Government IT must 'learn from experience'

4 June 2007
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05 June 2007 | Antony Barton

The UK government must co-ordinate its IT projects if it is to bring cost savings, according to a parliamentary select committee.

In its latest report, the Committee of Public Accounts (PAC) also says departments must scrutinise the delivery of projects such as the Payment Modernisation Programme and Pension Credit if they are to match their success.

The government is spending between £12 billion and £14 billion each year on IT and related services to improve areas such as health, education, and law and order. Central government has around 120 "mission critical" or high-risk IT programmes.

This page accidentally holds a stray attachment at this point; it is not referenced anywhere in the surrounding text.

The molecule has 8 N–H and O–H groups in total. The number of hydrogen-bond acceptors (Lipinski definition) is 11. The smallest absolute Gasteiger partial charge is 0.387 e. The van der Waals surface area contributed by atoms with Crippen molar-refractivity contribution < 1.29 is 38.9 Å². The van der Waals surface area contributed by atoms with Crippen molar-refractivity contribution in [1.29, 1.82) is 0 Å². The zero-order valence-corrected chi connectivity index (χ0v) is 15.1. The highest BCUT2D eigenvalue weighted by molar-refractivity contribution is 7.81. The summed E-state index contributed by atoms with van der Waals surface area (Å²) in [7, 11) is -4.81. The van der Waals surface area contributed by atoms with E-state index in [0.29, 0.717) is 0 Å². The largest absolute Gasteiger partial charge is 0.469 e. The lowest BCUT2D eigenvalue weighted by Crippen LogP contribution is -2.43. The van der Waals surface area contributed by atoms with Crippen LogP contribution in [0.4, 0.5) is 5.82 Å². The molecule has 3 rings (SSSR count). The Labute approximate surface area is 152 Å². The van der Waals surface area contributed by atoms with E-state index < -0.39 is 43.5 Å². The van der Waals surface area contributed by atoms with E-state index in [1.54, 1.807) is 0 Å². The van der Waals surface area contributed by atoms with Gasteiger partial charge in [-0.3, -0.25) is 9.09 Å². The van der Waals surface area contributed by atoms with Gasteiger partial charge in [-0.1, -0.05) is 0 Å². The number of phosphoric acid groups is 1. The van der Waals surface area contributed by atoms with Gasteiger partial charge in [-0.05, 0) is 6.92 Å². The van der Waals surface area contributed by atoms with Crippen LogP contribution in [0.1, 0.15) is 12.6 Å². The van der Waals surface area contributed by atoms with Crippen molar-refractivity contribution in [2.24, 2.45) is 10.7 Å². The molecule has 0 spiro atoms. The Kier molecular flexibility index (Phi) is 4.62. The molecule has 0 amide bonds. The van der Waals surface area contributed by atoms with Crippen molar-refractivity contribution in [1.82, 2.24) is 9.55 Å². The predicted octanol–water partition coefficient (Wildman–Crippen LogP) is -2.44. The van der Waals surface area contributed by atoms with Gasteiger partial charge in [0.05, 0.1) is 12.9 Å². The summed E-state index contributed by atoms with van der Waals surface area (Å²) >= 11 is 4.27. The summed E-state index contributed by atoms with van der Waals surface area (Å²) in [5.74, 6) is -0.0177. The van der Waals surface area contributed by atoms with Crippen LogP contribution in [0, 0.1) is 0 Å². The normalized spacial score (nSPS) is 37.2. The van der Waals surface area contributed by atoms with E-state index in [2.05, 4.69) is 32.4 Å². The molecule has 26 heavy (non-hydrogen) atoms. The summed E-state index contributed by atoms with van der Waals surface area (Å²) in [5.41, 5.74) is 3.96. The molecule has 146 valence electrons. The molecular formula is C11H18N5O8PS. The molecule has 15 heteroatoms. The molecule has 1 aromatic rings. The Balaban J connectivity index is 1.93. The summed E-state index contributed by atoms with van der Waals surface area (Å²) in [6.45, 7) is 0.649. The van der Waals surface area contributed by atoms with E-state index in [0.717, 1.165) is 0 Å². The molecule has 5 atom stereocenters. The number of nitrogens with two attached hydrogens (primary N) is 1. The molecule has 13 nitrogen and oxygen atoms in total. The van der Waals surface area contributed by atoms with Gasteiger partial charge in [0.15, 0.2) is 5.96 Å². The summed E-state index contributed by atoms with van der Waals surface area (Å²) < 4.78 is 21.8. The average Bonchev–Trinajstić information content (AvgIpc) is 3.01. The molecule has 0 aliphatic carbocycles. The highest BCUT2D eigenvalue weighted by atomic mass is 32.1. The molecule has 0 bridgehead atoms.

The Cabinet Office's Delivery and Transformation group (formerly the e-Government Unit) and the OGC assist departments with implementing these IT projects.

Based on evidence from the OGC and the Cabinet Office, the report examines three main issues: the importance of embedding the lessons from successful programmes and projects to drive up performance; the need to set standards for capacity and competence; and the value of candour in project reporting.

In a previous report, the National Audit Office set out the nine questions buyers should ask themselves before venturing into a potentially expensive computer project (Web news, 17 November 2006).


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